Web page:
A true chronicler of our age, Martin Parr has been exploring the concepts of leisure, consumption and communication for several decades. Approaching these subjects with criticism, seduction and wry humor, his photographs so perceptively show us not only how we live, but also how we present ourselves to others.
His seminal photobook The Last Resort: Photographs of New Brighton captures the everyday reality of an urban seaside resort on the Wirral Peninsula, three miles from Liverpool, revealing it as run down but very much alive. Taken between 1983 and 1985, a period of economic decline in Northwest England, these images show a country in a state of decay but still finding pleasure where it could.
A popular resort in the early 20th century, New Brighton had already lost its shine in the 1960s when most of the sand on its beaches disappeared due to the tidal changes. Taken in the midst of Thatcherism, which deteriorated the country’s society as a whole, Parr’s images capture the “great British seaside” in all its garish glory. They show the litter-strewn, concrete promenade, overcrowded beaches and fast-food joints, thrills of video arcades and beauty competitions, revealing stories within stories within the confines of every frame.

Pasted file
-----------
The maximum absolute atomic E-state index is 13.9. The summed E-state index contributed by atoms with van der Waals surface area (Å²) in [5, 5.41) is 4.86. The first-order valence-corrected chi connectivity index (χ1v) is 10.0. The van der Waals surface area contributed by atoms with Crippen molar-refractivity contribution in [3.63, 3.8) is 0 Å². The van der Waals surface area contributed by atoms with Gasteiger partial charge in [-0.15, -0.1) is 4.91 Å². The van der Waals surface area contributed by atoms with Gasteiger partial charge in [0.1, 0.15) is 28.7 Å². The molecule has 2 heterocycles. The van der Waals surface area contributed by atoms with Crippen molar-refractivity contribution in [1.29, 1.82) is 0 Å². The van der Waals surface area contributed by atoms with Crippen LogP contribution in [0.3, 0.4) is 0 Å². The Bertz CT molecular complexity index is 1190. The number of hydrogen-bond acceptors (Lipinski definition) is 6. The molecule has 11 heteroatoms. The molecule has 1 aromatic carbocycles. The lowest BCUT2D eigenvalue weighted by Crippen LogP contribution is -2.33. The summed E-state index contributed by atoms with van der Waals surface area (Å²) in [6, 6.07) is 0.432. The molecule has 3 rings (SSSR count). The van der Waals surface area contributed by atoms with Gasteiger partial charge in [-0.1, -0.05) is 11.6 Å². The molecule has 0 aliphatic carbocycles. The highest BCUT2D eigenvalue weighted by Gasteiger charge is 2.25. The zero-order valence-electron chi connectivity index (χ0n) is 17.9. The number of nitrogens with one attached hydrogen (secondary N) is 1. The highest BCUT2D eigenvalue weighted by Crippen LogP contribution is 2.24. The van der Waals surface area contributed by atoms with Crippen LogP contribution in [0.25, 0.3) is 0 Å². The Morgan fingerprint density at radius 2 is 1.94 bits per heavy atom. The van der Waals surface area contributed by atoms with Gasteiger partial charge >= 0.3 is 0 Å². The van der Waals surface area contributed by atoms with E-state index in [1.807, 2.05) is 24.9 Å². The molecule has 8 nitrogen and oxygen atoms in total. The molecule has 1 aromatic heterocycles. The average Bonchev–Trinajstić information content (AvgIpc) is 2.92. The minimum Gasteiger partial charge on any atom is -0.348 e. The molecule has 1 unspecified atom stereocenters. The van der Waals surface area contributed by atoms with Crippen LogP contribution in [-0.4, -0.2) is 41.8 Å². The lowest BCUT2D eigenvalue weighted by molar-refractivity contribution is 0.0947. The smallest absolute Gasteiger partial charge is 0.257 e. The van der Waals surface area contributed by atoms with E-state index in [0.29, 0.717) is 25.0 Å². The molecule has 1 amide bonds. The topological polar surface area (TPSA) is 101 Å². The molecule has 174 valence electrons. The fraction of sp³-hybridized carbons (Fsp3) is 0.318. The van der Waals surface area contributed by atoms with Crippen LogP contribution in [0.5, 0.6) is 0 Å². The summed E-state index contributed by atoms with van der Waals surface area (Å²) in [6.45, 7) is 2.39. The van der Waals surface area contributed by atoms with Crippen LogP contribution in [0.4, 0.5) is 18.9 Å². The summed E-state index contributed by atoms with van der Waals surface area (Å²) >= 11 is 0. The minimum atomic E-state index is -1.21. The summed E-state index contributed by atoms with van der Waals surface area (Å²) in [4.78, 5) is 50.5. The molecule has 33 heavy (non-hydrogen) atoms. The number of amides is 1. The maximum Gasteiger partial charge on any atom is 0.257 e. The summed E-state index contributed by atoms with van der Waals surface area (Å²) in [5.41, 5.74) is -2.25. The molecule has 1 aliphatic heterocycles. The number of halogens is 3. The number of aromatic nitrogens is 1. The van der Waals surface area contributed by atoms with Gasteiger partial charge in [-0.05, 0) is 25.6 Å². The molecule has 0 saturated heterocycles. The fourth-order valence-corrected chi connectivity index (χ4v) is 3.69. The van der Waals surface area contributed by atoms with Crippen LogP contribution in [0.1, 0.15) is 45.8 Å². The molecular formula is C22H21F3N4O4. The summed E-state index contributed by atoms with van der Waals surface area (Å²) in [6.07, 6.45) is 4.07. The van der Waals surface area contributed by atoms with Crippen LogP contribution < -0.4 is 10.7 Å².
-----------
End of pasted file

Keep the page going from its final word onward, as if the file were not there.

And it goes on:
When it was first exhibited in 1986, this body of work was heavily criticized for its perceived satire, being described as voyeuristic and cruel. However, Parr maintained that he was more interested in the truisms of everyday life that all people must deal with. Infused with a sense of warmth, honesty and familiarity, Parr’s images can be seen as a testament to our basic human resilience—our eternal struggle to make the best of our circumstances, no matter our economic or social strata.
As Parr’s early experiment with color and daylight flash, The Last Resort has set the tone for his whole career and kickstarted the stylistic revolution that changed the course of British documentary photography. Ever since, the beach remained the photographer’s fruitful laboratory for testing out new ideas. "The beach is always going to be an integral part of what I do—it just goes on and on,” Parr explained.
The latest edition of Martin Parr’s The Last Resort: Photographs of New Brighton can be purchased in the Martin Parr Foundation's online shop for £30.00 in hardcover.
Photo credits: New Brighton, England, 1983-85 from the series The Last Resort © Martin Parr / Magnum Photos